When large drop-offs or ledges are encountered, they can be tackled at an angle to allow one wheel at a time to mount the obstacle. Bear in mind how this will affect the position of the vehicle as turning at an angle to a down hill ledge may result in the side rollover angle being reached.
Traveling on long straight stretches of gravel roads can lull the driver into a false sense of security. Modern 4WD's can make a relatively rough road seem smooth with their long travel suspension and sound deadened interiors. Speed creep can occur in these circumstances and when a bend is encountered the high centre of gravity in most 4WD's may cause you to cross to the other side of the road or it can lead to a high risk of rollover.
If a sudden obstacle e.g. a kangaroo, appears it is very important not to swerve while braking. This goes for any road surface and not just gravel roads. However it is more critical on gravel roads as once a skid or slide starts, it is very difficult, if not impossible, to regain control. There are exceptions to this rule such as a truck heading straight for you at high speed. It is better to avoid a collision with the truck and take your chances hitting a roadside object than to have a head-on collision. However, neither of these options are particularly attractive and it is for better to be travelling at a safe speed for the conditions.
In part-time 4WD's it is best to use 4WD on gravel roads to gain the better traction and road-handling of 4WD. Gravel roads provide enough slip not to cause any transmission windup problems. It is not necessary to use the centre diff lock of permanent 4WD's on gravel roads.
Corrugated gravel roads can cause severe vibrations that con cause vehicle damage as nuts rattle off and vibrations damage electrical components. It is quite common for glass food containers to shatter even when stored in eskies. The key to minimize these problems is to find the right combination of vehicle speed and tire pressures.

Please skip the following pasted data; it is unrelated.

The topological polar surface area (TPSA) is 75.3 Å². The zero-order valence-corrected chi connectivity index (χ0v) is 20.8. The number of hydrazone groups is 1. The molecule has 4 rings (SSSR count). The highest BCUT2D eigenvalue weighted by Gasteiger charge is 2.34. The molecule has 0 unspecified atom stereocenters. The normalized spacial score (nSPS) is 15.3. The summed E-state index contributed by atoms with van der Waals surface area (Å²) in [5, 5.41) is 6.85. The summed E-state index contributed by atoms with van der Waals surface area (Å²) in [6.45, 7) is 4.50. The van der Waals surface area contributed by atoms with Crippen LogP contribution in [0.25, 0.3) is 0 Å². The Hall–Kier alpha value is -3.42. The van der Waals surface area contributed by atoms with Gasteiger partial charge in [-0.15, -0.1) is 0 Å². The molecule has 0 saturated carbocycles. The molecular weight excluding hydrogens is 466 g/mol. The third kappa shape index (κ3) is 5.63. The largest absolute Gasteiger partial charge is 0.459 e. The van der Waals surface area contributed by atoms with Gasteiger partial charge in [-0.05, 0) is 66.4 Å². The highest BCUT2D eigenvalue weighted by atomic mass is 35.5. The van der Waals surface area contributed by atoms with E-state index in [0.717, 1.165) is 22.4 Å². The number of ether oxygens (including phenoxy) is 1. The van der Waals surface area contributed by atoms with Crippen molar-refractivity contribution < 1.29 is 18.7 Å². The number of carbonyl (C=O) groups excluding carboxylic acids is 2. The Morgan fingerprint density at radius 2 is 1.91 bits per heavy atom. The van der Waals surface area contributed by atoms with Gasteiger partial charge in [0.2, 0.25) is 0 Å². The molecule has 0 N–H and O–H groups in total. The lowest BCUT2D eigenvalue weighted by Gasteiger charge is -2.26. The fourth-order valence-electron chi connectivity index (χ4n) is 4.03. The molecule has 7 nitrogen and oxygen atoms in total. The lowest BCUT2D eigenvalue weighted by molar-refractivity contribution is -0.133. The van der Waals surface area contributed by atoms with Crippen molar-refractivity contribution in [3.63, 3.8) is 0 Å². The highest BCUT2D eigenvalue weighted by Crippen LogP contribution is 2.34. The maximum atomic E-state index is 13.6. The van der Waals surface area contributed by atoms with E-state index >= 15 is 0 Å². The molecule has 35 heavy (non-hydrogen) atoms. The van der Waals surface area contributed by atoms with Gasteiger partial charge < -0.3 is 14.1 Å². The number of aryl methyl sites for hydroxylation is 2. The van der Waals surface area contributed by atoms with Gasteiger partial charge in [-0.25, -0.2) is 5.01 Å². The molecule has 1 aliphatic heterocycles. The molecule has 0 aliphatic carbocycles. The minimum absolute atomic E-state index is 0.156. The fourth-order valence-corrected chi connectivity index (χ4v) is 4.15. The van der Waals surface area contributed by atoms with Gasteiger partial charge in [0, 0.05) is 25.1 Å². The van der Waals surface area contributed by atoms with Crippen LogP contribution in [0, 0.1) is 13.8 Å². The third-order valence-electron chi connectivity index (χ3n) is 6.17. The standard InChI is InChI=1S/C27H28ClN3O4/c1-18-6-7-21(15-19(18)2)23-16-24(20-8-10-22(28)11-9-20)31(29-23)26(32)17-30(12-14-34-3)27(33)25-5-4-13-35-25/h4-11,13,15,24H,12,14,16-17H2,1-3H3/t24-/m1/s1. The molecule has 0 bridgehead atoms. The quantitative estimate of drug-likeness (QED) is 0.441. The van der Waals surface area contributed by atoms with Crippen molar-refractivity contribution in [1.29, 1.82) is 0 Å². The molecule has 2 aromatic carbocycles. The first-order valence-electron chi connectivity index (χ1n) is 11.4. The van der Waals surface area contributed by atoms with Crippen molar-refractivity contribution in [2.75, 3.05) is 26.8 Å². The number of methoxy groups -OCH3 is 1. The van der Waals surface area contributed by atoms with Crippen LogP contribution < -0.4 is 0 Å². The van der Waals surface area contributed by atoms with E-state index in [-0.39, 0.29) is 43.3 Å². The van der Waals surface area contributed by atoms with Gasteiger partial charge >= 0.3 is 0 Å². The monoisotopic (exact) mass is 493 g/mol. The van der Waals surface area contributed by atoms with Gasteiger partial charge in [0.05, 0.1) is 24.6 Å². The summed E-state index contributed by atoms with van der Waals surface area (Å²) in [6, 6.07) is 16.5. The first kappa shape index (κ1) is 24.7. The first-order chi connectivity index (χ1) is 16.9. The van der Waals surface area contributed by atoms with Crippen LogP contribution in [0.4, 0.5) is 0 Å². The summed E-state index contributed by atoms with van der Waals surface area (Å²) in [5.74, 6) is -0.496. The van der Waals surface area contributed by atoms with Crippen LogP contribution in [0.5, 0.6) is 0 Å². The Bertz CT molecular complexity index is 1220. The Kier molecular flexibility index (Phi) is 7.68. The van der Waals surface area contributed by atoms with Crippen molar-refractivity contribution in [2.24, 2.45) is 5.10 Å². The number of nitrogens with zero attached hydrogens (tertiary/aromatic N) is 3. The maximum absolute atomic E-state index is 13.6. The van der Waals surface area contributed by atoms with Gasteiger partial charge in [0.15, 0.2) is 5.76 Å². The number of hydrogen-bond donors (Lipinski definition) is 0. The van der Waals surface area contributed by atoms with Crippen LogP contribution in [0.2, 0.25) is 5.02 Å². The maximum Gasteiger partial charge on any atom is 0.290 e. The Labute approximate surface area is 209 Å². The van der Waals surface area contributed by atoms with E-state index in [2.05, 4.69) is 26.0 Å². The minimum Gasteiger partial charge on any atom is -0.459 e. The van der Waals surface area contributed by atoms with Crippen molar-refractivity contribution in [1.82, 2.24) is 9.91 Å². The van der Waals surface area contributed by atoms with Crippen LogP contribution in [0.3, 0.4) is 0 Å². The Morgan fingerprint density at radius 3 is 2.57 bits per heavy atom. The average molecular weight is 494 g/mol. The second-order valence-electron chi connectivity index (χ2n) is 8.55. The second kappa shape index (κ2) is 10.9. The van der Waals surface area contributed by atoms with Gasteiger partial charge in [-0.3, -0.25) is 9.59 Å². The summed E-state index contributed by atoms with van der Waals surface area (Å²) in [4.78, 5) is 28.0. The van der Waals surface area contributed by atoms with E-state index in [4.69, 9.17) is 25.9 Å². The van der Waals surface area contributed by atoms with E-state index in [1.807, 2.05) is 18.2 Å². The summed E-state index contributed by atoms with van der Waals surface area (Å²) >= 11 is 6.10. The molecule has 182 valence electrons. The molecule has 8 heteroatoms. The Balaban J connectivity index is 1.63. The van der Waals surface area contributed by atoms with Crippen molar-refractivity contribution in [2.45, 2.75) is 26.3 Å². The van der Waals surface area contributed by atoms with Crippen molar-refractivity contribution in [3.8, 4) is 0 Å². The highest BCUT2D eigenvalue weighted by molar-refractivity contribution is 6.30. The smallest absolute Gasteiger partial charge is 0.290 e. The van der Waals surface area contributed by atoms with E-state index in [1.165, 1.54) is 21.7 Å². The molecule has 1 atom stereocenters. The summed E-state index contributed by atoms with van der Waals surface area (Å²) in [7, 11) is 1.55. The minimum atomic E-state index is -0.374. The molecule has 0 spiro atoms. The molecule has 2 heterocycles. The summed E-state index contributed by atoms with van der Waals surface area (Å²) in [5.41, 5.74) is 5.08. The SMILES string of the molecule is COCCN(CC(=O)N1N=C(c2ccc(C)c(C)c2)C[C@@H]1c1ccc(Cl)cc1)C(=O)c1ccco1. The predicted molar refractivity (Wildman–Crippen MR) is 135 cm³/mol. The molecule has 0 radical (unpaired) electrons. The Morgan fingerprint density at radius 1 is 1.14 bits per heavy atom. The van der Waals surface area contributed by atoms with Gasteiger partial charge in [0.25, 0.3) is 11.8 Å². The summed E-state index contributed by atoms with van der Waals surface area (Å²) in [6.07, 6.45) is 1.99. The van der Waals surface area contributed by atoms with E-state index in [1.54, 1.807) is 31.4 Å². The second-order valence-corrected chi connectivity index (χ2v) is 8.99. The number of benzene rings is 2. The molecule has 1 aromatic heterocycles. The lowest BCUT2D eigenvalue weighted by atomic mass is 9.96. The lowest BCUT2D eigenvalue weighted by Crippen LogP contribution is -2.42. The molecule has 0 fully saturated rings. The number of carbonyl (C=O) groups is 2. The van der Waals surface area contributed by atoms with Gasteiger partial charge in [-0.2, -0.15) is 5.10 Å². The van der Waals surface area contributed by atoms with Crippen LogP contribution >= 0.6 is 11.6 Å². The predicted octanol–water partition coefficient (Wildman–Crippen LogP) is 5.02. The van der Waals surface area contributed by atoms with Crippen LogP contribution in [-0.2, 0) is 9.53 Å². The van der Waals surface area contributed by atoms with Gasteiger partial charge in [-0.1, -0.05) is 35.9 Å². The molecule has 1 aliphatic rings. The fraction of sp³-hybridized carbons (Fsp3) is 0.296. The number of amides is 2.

Increasing vehicle speed until it 'planes' over the corrugations con reduce vibration significantly, but the planing speed may be too high for the driving conditions. Depending on the corrugations, planing speed is around 60-80 km/h. Lowering tire pressures reduces vibration as the tire sidewalls act as shock absorbers. However this causes the tire to heat up and can lower tire life or even cause tire failure. It is sometimes better to sacrifice tire life and lower tire pressure to reduce the damage being caused to the vehicle, as well as the comfort of the vehicle’s occupants.
After driving long distances on poor quality roads, it is a good idea to check all nuts and bolts to see they haven't vibrated loose. It is especially important to check all suspension components. The easiest way is to use an adjustable and when a loose nut or bolt is found, use the proper size wrench or socket to tighten it rather than risk rounding the head.
When driving on dusty roads, its a good idea to have all your windows closed and the ventilation control set to outside air with the fan on high. This pressurizes the vehicle interior slightly and helps reduce the amount of dust sucked into the vehicle. When another vehicle approaches, move the ventilation control to "recirculate" to stop dusty air coming in. Remember to move the ventilation back to outside air once you have passed through its dust trail or else the pressurization effect will be lost. In hot weather, vehicles without air-conditioning have to make a choice between minimizing dust intake or winding the windows down for the (cough) fresh air.
The biggest problem area for dust intake is from the rear tailgate. Check that the rubber seals are in good condition and that they seal when closed.
Member of SONOTA (South African National Offroad Trainers Association)